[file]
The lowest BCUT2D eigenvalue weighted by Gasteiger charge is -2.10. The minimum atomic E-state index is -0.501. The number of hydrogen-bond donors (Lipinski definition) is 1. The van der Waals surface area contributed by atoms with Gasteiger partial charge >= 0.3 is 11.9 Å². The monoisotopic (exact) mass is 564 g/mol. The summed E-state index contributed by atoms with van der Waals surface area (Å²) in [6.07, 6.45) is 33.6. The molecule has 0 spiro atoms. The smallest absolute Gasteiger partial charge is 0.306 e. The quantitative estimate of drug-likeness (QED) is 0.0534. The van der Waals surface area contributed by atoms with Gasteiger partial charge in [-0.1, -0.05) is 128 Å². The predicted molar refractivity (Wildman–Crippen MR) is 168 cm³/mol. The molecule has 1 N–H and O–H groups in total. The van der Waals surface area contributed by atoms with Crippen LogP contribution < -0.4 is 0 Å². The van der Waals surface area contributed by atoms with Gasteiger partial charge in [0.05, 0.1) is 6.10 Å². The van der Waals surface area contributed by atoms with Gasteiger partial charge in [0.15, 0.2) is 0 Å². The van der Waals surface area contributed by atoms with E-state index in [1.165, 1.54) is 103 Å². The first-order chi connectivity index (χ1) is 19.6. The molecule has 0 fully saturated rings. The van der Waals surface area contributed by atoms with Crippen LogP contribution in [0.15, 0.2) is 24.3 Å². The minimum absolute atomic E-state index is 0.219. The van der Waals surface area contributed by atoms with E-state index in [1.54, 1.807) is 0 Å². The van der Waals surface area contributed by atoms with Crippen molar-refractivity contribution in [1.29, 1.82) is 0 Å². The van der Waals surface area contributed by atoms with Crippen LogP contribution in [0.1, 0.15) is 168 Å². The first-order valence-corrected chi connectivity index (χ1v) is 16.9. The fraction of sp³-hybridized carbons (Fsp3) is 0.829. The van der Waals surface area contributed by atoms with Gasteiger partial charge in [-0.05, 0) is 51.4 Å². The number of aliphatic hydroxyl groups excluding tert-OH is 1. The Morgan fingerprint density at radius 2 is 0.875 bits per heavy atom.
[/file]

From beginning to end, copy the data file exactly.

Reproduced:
The lowest BCUT2D eigenvalue weighted by Gasteiger charge is -2.10. The minimum atomic E-state index is -0.501. The number of hydrogen-bond donors (Lipinski definition) is 1. The van der Waals surface area contributed by atoms with Gasteiger partial charge >= 0.3 is 11.9 Å². The monoisotopic (exact) mass is 564 g/mol. The summed E-state index contributed by atoms with van der Waals surface area (Å²) in [6.07, 6.45) is 33.6. The molecule has 0 spiro atoms. The smallest absolute Gasteiger partial charge is 0.306 e. The quantitative estimate of drug-likeness (QED) is 0.0534. The van der Waals surface area contributed by atoms with Gasteiger partial charge in [-0.1, -0.05) is 128 Å². The predicted molar refractivity (Wildman–Crippen MR) is 168 cm³/mol. The molecule has 1 N–H and O–H groups in total. The van der Waals surface area contributed by atoms with Crippen LogP contribution < -0.4 is 0 Å². The van der Waals surface area contributed by atoms with Gasteiger partial charge in [0.05, 0.1) is 6.10 Å². The van der Waals surface area contributed by atoms with Gasteiger partial charge in [0.15, 0.2) is 0 Å². The van der Waals surface area contributed by atoms with E-state index in [1.165, 1.54) is 103 Å². The first-order chi connectivity index (χ1) is 19.6. The molecule has 0 fully saturated rings. The van der Waals surface area contributed by atoms with Crippen LogP contribution in [0.15, 0.2) is 24.3 Å². The minimum absolute atomic E-state index is 0.219. The van der Waals surface area contributed by atoms with E-state index in [1.54, 1.807) is 0 Å². The van der Waals surface area contributed by atoms with Crippen molar-refractivity contribution in [1.29, 1.82) is 0 Å². The van der Waals surface area contributed by atoms with Crippen LogP contribution in [0.1, 0.15) is 168 Å². The first-order valence-corrected chi connectivity index (χ1v) is 16.9. The fraction of sp³-hybridized carbons (Fsp3) is 0.829. The van der Waals surface area contributed by atoms with Gasteiger partial charge in [-0.05, 0) is 51.4 Å². The number of aliphatic hydroxyl groups excluding tert-OH is 1. The Morgan fingerprint density at radius 2 is 0.875 bits per heavy atom.